Feds to launch contempt case against Sheriff Arpaio
PHOENIX (AP) -- Prosecutors said Tuesday they will charge Sheriff Joe Arpaio with criminal contempt-of-court for defying a judge's orders to end his signature immigration patrols in Arizona, exposing the 84-year-old lawman to the possibility of jail time and clouding his political future as he seeks a seventh term.
The announcement in federal court sets in motion criminal proceedings against the sheriff less than a month before Election Day and comes as he has taken on a prominent role on the national political stage in 2016, appearing alongside Republican presidential nominee Donald Trump on several occasions.
Arpaio has acknowledged violating the order to stop the immigration patrols but insists his disobedience wasn't intentional.
U.S. District Judge Murray Snow previously recommended criminal contempt charges against Arpaio but left it up to federal prosecutors to actually bring the case.
Prosecutor John Keller said in court that the government will bring a misdemeanor contempt charge, with the next step being a court filing, possibly in the next day, that's akin to a criminal complaint.
Arpaio could face up to six months in jail if convicted of misdemeanor contempt.
Arpaio lawyer Mel McDonald said the sheriff will not be arrested and no mugshot will be taken. He will plead not guilty by court filing and hopes to prevail before a jury. Arpaio did not attend Tuesday's court hearing.
"We believe the sheriff, being an elected official, should be judged by his peers," McDonald said.
About 75 protesters gathered outside the federal courthouse. They wore shirts reading "Arrest Arpaio" and inflated a huge blow-up caricature of Arpaio dressed in a jail uniform.
Authorities were still considering a possible obstruction of justice charge against Arpaio that could result in more severe punishments, including losing his job.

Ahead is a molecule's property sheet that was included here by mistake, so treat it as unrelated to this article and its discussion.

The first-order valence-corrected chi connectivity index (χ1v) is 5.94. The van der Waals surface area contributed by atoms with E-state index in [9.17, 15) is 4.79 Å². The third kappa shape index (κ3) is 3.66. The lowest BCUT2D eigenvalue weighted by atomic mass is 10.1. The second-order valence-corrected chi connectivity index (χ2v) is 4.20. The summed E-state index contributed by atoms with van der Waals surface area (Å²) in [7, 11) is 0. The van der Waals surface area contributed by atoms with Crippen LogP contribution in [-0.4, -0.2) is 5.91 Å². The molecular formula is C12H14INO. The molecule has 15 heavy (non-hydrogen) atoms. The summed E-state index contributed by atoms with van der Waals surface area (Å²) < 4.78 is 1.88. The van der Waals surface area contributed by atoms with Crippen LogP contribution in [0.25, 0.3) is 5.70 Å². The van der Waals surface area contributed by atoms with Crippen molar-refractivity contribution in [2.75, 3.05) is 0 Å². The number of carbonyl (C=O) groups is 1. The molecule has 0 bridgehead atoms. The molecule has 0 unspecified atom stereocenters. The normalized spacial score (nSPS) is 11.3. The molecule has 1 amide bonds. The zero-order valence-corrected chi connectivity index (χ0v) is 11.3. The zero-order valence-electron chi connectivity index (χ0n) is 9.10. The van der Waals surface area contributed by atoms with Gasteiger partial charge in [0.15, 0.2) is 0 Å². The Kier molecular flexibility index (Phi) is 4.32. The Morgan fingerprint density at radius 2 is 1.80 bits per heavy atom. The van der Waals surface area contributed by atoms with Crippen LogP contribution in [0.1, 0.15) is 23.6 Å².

The contempt case also focused on Arpaio's actions in carrying out what critics said was a secret investigation of Judge Snow in the case. Snow demanded Arpaio and the aide turn over 50 hard drives that were part of the probe, but they ignored the order.
Keller said the Justice Department cannot prosecute those allegations within the criminal contempt case because the one-year statute of limitations had run its course. But federal authorities will investigate the allegation as a possible obstruction of justice charge, Keller said.
Obstruction of justice is a felony that carries a punishment of 15 months to 37 months in prison and would bar Arpaio from office if he is convicted. Prosecutors did not give a timetable on when they would decide whether to bring an obstruction charge.
Prosecutors are also considering a possible obstruction charge against two Arpaio aides and a former attorney suspected of concealing nearly 1,500 IDs in an investigation into whether officers pocketed items during traffic stops.
The criminal contempt charge involving the immigration patrols will mark yet another defeat for the sheriff who became a national political figure over the past decade by aggressively carrying out immigration patrols and attention-getting endeavors. Among other things, he made prisoners wear pink underwear, put them on chain gangs and confined them in tents in stifling desert heat.